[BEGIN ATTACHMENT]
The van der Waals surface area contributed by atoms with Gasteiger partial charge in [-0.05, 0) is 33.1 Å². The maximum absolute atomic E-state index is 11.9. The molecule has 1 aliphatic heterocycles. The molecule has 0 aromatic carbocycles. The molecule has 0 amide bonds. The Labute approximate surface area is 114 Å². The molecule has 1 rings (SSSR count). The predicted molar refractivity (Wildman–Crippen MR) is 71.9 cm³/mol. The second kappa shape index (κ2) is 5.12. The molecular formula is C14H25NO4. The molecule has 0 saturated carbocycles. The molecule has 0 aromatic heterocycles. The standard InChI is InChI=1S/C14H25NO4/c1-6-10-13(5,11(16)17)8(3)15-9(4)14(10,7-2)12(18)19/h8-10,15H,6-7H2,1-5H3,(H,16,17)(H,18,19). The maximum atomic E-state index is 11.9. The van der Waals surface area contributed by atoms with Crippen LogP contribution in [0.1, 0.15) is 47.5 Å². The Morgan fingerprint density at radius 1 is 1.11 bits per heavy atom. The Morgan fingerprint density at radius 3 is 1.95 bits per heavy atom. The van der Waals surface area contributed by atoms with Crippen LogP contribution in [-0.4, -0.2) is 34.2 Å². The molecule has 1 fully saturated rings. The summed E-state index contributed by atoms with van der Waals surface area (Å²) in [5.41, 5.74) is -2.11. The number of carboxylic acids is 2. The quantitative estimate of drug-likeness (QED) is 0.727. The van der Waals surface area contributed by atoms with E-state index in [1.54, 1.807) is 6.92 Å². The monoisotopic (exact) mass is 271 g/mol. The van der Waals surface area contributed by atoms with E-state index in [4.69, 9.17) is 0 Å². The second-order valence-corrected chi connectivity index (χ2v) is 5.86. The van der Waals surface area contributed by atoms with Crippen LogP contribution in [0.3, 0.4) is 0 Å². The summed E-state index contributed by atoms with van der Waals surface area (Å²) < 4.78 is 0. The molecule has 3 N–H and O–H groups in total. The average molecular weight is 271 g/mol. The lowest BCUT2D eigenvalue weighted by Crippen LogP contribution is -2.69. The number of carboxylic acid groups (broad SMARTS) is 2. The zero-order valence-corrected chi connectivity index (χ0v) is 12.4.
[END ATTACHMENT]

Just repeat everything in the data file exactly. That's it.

The van der Waals surface area contributed by atoms with Gasteiger partial charge in [-0.05, 0) is 33.1 Å². The maximum absolute atomic E-state index is 11.9. The molecule has 1 aliphatic heterocycles. The molecule has 0 aromatic carbocycles. The molecule has 0 amide bonds. The Labute approximate surface area is 114 Å². The molecule has 1 rings (SSSR count). The predicted molar refractivity (Wildman–Crippen MR) is 71.9 cm³/mol. The second kappa shape index (κ2) is 5.12. The molecular formula is C14H25NO4. The molecule has 0 saturated carbocycles. The molecule has 0 aromatic heterocycles. The standard InChI is InChI=1S/C14H25NO4/c1-6-10-13(5,11(16)17)8(3)15-9(4)14(10,7-2)12(18)19/h8-10,15H,6-7H2,1-5H3,(H,16,17)(H,18,19). The maximum atomic E-state index is 11.9. The van der Waals surface area contributed by atoms with Crippen LogP contribution in [0.1, 0.15) is 47.5 Å². The Morgan fingerprint density at radius 1 is 1.11 bits per heavy atom. The Morgan fingerprint density at radius 3 is 1.95 bits per heavy atom. The van der Waals surface area contributed by atoms with Crippen LogP contribution in [-0.4, -0.2) is 34.2 Å². The molecule has 1 fully saturated rings. The summed E-state index contributed by atoms with van der Waals surface area (Å²) in [5.41, 5.74) is -2.11. The number of carboxylic acids is 2. The quantitative estimate of drug-likeness (QED) is 0.727. The van der Waals surface area contributed by atoms with E-state index in [1.54, 1.807) is 6.92 Å². The monoisotopic (exact) mass is 271 g/mol. The van der Waals surface area contributed by atoms with E-state index in [4.69, 9.17) is 0 Å². The second-order valence-corrected chi connectivity index (χ2v) is 5.86. The van der Waals surface area contributed by atoms with Crippen LogP contribution in [0.3, 0.4) is 0 Å². The summed E-state index contributed by atoms with van der Waals surface area (Å²) < 4.78 is 0. The molecule has 3 N–H and O–H groups in total. The average molecular weight is 271 g/mol. The lowest BCUT2D eigenvalue weighted by Crippen LogP contribution is -2.69. The number of carboxylic acid groups (broad SMARTS) is 2. The zero-order valence-corrected chi connectivity index (χ0v) is 12.4.